May Wong rarely goes out these days, afraid of being assaulted on the street in New York City. One exception is a senior center near Manhattan’s Chinatown, where she attends a self-defense class.
She is there twice a week to learn what to do if someone accosts her.
“Now, if anyone harasses me, I can help defend myself a little,” said Wong, who is in her 70s and retired from a job in a garment factory.
She was among about a dozen mostly women who lined up one weekday morning at University Settlement senior center, pushing away an instructor with a kick. She has heard of people being shoved onto subway tracks and worries, though she has not been attacked herself.
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“I do get snubbed when I try to greet others,” she said.
The number of anti-Asian hate crimes jumped with the coronavirus pandemic and they have not subsided. Across the country, a total of 10,370 were reported to the organization Stop AAPI Hate from the beginning of the March 2020 through September 2021. Of those, 44% occurred in 2020 and the remaining 56% in 2021.
“It’s been severe, this situation,” Wong said. “It’s been especially bad this year.
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Stop AAPI Hate was launched in March 2020 in response to what it described as the “alarming escalation in xenophobia and bigotry resulting from the COVID-19 pandemic.” A coalition of the Asian American Studies Department of San Francisco State University, the Asian Pacific Policy and Planning Council and Chinese Affirmation Action, it tracks and responds to attacks, harassment and discrimination.
Self-defense classes like this recent one in New York City have sprung up across the country, from Boston and Philadelphia to Los Angeles and San Francisco, and the motivations of the students are the same.
“I’m not fooling myself that I can go out and if there’s this big attacker I can, you know, kick his butt,” Miya Iwataki, who is in her 70s, told Spectrum News in Los Angeles, “but I do want to learn how to keep safe in situations.”
A longtime anti-racism activist, she was learning karate skills over the summer.
In Philadelphia in May, Linda Wei and her mother, Jean Wei, who was visiting from Ohio, took lessons from instructors from a kung fu school in the city. Afterward, Jean Wei told The Philadelphia Inquirer that she might have gained the confidence to resume her morning walks.
At University Settlement, a 135-year-old organization that fights poverty and inequality, Sammy Yuen has been teaching the classes with the help of his friend, Kit Yeung. Yeung speaks Cantonese while Yuen does not. The goal is for everyone to get where they are going safely, he said.
“The last thing you ever want to do is engage,” he said. “You always just want to get away. You just want to give yourself as much time as possible to get away. And this is really just about buying time, understanding your space, and trying to find an exit or safe way out.”
Yuen, who also is a freelance designer and children’s book illustrator, said he was frustrated when the attacks against Asians and Asian Americans began increasing last year and he did not know how to help. But he had studied martial arts under his father and leapt at the chance to teach the seniors. It has been rewarding to watch their self-confidence grow, he said.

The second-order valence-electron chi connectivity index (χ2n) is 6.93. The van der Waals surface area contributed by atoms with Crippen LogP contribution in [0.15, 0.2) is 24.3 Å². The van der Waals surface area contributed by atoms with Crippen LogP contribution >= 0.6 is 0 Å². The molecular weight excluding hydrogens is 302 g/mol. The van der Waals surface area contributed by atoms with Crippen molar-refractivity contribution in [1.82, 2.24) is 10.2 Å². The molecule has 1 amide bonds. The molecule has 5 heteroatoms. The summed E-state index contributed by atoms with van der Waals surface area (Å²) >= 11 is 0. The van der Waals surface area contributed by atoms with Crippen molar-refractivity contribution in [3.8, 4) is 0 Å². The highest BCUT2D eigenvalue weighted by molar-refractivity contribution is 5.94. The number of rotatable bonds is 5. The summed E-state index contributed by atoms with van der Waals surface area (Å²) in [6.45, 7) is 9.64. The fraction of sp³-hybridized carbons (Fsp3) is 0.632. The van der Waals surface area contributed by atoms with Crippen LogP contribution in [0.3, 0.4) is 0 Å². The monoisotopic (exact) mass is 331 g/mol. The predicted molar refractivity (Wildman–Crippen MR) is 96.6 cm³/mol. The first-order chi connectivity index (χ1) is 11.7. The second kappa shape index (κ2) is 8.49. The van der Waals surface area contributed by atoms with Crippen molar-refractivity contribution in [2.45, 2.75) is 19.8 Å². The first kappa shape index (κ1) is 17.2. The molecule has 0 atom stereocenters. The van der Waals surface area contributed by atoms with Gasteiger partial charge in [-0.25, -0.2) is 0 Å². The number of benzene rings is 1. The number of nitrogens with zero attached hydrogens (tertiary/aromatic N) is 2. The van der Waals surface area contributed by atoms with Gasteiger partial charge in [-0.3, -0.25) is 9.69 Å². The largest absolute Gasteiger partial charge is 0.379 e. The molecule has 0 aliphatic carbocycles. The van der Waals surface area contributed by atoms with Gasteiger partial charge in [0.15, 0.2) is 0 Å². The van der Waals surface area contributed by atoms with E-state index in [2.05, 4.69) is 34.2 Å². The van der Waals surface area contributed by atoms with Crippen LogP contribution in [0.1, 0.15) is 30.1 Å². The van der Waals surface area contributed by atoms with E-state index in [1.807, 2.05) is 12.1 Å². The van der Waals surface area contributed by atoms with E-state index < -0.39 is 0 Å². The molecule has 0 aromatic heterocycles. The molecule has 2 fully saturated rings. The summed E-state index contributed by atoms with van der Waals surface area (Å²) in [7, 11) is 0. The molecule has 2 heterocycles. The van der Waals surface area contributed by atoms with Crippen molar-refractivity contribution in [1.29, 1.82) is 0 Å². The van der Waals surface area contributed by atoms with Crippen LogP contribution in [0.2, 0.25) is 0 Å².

“A lot of the participants at first were shy or timid, thinking they couldn’t do these moves or this wouldn’t help them or they were scared of what they see on the news,” he said.
Seventy-one-year-old Mary Yuen teaches beading, takes dance classes with her sister, a professional dancer, and helps out older friends. She said that the self-defense class was more than she had expected. She had learned a lot.
“I’m not angry at those people,” Yuen, who is not related to Sammy Yuen, said of the attackers. “I just feel like we do need a lot of help.”
The University Settlement community was affected early on by both the pandemic and rising anti-Asian hate crime, said the settlement’s chief executive officer, Melissa Aase. Social workers and others worried that the confluence of the two would lead to even more isolation among older people.
“People were hearing of loved ones experiencing the pandemic in China,” she said. “People were seeing restaurants and businesses close down and be boycotted and people were experiencing racial epithets on the street and violence among neighbors.”
According to an October poll, one in four Asian Americans had feared for the safety of members of their household over the last few months because of their race or ethnicity. The poll was conducted by National Public Radio, the Robert Wood Johnson Foundation and the T.H. Chan School of Public Health at Harvard University.
A Stop AAPI Hate National Report released on Sept. 30 found that verbal harassment continued to make up most of the incidents reported to group at 63% of the total. Shunning and physical assaults each made up about 16%, civil rights violations, including workplace discrimination to amounted to about 11% and online harassment came in at nearly 9%. Women were most often the targets accounting for 62% of the reports.
May Wong asks that people to stop harassing Asians.
“Speaking honestly, we are simple people,” she said. “Our children are sincere and hard-working. I worked in factories to make a living here. But now that we’re all old and retired we just want to live peacefully in this country. I really love America, so I hope that others will not harass or attack us.”